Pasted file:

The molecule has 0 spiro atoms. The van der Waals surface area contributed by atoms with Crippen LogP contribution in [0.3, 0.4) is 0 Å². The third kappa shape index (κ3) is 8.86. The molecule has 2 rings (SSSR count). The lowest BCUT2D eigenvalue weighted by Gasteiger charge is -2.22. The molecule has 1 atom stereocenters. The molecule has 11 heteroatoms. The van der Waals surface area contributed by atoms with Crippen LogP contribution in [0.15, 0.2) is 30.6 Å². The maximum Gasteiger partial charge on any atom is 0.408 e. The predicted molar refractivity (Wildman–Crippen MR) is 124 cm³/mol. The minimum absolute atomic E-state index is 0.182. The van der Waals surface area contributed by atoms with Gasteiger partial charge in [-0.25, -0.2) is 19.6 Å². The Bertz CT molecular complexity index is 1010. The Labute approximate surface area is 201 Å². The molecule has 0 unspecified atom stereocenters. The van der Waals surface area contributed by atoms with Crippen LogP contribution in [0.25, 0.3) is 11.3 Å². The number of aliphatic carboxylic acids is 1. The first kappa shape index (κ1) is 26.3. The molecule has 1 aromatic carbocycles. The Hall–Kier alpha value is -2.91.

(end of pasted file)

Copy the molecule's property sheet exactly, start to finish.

The molecule has 0 spiro atoms. The van der Waals surface area contributed by atoms with Crippen LogP contribution in [0.3, 0.4) is 0 Å². The third kappa shape index (κ3) is 8.86. The molecule has 2 rings (SSSR count). The lowest BCUT2D eigenvalue weighted by Gasteiger charge is -2.22. The molecule has 1 atom stereocenters. The molecule has 11 heteroatoms. The van der Waals surface area contributed by atoms with Crippen LogP contribution in [0.15, 0.2) is 30.6 Å². The maximum Gasteiger partial charge on any atom is 0.408 e. The predicted molar refractivity (Wildman–Crippen MR) is 124 cm³/mol. The minimum absolute atomic E-state index is 0.182. The van der Waals surface area contributed by atoms with Gasteiger partial charge in [-0.25, -0.2) is 19.6 Å². The Bertz CT molecular complexity index is 1010. The Labute approximate surface area is 201 Å². The molecule has 0 unspecified atom stereocenters. The van der Waals surface area contributed by atoms with Crippen LogP contribution in [0.25, 0.3) is 11.3 Å². The number of aliphatic carboxylic acids is 1. The first kappa shape index (κ1) is 26.3. The molecule has 1 aromatic carbocycles. The Hall–Kier alpha value is -2.91.